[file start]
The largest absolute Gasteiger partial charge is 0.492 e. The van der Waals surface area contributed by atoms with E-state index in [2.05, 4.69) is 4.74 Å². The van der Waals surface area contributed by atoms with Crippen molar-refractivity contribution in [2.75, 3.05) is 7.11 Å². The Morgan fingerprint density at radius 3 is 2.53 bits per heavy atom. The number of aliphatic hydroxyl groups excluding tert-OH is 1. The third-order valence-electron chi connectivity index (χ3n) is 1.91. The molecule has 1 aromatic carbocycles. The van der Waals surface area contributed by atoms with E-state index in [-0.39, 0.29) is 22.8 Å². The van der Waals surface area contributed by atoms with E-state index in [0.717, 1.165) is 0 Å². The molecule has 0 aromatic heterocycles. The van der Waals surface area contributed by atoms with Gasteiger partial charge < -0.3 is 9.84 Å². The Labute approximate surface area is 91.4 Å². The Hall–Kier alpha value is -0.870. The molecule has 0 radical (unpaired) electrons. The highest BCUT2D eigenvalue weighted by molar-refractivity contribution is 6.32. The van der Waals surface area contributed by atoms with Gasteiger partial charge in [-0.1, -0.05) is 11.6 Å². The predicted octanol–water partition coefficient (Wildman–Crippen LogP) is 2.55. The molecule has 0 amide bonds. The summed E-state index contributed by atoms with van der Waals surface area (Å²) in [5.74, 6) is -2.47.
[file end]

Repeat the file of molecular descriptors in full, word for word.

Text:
The largest absolute Gasteiger partial charge is 0.492 e. The van der Waals surface area contributed by atoms with E-state index in [2.05, 4.69) is 4.74 Å². The van der Waals surface area contributed by atoms with Crippen molar-refractivity contribution in [2.75, 3.05) is 7.11 Å². The Morgan fingerprint density at radius 3 is 2.53 bits per heavy atom. The number of aliphatic hydroxyl groups excluding tert-OH is 1. The third-order valence-electron chi connectivity index (χ3n) is 1.91. The molecule has 1 aromatic carbocycles. The van der Waals surface area contributed by atoms with E-state index in [-0.39, 0.29) is 22.8 Å². The van der Waals surface area contributed by atoms with E-state index in [0.717, 1.165) is 0 Å². The molecule has 0 aromatic heterocycles. The van der Waals surface area contributed by atoms with Gasteiger partial charge < -0.3 is 9.84 Å². The Labute approximate surface area is 91.4 Å². The Hall–Kier alpha value is -0.870. The molecule has 0 radical (unpaired) electrons. The highest BCUT2D eigenvalue weighted by molar-refractivity contribution is 6.32. The van der Waals surface area contributed by atoms with Gasteiger partial charge in [-0.1, -0.05) is 11.6 Å². The predicted octanol–water partition coefficient (Wildman–Crippen LogP) is 2.55. The molecule has 0 amide bonds. The summed E-state index contributed by atoms with van der Waals surface area (Å²) in [5.74, 6) is -2.47.